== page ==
After psycho-education to the child, parents and teacher, medication is often the first choice of treatment because it is evidence-based. However, there is a growing group of parents that do not wish to medicate their child. They are concerned about the side and long-term effects. Thus, these parents seek other treatment. That is where they get stuck: which other effective treatments are available?

In order to develop new treatments, there is a growing field of research focusing on risk factors for ADHD symptoms. One of these risk factors that has been studied increasingly is nutrition. Nutrition plays a role in physical well-being, but could also play a role in psychological well-being and cognitive functioning. Consequently, dietary treatments could be an alternative treatment for children with ADHD. There is a long history of research in nutrition, but there is not enough evidence yet about the (cost-)effectiveness to implement dietary treatments in clinical health care.

Elimination DietSo far, studies examining the effectiveness of a so-called elimination diet showed the strongest effects (1). The aim of an elimination diet is to find out which products trigger ADHD symptoms. However, results of these studies are inconclusive because of several limitations. First, outcome measurements used in these studies were not objective. Second, studies suffered from a sample bias towards highly motivated and educated parents. Third, underlying mechanisms are still unknown. Fourth, long-term effects are unknown. Moreover, it is unknown if an elimination diet is more effective in reducing ADHD symptoms than a healthy diet based on the World Health Organization (WHO) guidelines (2).

We thought: can we take into account these limitations and examine the effectiveness of two dietary treatments? This resulted in the TRACE study: ‘Treatment of ADHD with Care as usual versus an Elimination diet’ (TRACE) study. This is the first study to determine the short- and long-term effectiveness and cost-effectiveness of two dietary treatments as initial addition to care as usual as a treatment trajectory for children with ADHD.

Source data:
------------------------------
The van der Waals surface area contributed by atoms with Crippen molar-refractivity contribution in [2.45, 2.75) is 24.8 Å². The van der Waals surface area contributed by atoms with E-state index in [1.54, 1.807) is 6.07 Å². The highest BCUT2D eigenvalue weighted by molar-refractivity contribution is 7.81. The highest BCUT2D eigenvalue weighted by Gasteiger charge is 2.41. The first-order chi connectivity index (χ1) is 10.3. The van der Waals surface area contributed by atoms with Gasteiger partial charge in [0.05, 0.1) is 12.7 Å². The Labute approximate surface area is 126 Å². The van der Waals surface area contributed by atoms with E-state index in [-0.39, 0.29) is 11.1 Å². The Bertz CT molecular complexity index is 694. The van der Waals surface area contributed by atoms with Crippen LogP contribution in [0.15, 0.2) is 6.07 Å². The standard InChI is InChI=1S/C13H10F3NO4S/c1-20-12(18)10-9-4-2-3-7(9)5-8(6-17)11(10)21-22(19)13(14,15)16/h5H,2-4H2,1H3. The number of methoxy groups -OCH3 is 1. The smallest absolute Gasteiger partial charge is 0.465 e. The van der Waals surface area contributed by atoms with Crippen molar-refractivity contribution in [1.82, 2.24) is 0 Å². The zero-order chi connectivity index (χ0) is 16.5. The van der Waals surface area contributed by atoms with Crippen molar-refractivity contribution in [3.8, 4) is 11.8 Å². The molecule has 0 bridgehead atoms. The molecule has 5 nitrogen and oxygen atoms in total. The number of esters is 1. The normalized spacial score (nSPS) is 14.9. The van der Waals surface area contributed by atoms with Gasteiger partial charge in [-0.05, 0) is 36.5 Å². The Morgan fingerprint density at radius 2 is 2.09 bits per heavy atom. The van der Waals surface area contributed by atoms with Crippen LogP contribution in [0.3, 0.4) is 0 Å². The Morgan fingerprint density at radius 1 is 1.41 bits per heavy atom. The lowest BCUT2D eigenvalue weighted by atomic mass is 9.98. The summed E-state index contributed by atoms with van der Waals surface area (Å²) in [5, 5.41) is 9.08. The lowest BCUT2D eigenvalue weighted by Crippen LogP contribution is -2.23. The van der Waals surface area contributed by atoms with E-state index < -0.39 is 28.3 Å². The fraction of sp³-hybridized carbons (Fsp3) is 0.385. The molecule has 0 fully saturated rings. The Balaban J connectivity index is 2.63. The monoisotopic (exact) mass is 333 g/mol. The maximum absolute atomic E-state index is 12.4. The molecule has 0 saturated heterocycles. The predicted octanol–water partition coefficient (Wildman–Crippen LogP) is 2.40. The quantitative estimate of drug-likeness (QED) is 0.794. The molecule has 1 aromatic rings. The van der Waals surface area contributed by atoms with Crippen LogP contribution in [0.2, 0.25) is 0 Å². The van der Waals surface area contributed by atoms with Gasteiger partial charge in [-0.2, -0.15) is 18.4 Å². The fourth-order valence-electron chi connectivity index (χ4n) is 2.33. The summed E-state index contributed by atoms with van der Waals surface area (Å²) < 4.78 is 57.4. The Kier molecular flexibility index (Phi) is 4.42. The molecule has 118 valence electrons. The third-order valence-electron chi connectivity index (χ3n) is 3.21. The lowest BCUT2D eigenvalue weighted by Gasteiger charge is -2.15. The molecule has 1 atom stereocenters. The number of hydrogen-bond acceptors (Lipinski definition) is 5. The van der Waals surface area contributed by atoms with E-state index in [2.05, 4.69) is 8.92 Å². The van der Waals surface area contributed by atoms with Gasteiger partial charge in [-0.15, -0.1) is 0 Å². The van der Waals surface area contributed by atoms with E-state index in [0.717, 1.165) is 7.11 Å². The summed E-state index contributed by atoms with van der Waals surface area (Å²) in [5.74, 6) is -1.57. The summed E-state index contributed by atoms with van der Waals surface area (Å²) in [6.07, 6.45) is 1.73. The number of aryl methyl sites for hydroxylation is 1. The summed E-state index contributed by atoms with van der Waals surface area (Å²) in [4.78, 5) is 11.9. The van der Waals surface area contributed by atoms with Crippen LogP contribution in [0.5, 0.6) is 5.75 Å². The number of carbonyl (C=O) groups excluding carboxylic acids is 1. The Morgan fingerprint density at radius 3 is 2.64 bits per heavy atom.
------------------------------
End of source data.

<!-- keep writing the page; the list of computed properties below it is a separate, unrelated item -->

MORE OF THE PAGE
We will substantially improve upon previous studies by implementing the intervention in non-commercial mental health centers, including blinded and objective measurements, and comparing two dietary treatments with care as usual. Also, understanding the biological effects could inform clinicians to potential markers and targets for preventative or individualized treatment. For this reason, we also examine the underlying biological mechanisms (e.g. mechanisms in the gut and brain) of dietary treatments (TRACE-BIOME and TRACE-MRI studies). We collect blood, stool and saliva samples.

The TRACE study is a two arm randomized control trial: participants are randomized to either an elimination diet or a healthy diet. The comparator arm includes children who are being treated with care as usual. Currently, we included in each dietary treatment arm about half of the targeted participants (N=81 in each dietary group). In the care as usual group, we included about one third of the targeted participants (N=60).

We hope to finish inclusion around January 2020.   am really looking forward to the results and hope to share this with you in a couple of years! If you have any questions, feel free to contact us via trace@karakter.com

References:

(1) Nigg, J. T., Lewis, K., Edinger, T., & Falk, M. (2012). Meta-analysis of attention-deficit/hyperactivity disorder or attention-deficit/hyperactivity disorder symptoms,         restriction diet, and synthetic food color additives. Journal of the American Academy of Child & Adolescent Psychiatry, 51(1), 86-97. https://doi.org/10.1016/j.jaac.2011.    10.015 . Link: https://www.ncbi.nlm.nih.gov/pmc/articles/PMC4321798/

(2) Izquierdo Pulido, M. L., Ríos Hernández, A., Farran, A., & Alda, J. Á. (2015). The role of  diet and physical activity in children and adolescents with ADHD. Recent Advances in Pharmaceutical Sciences V, 2015, Research Signpost. Chapter 4, p. 51-64.  Link: http://diposit.ub.edu/dspace/bitstream/2445/67543/1/T_1444299316Munozv%204.pdf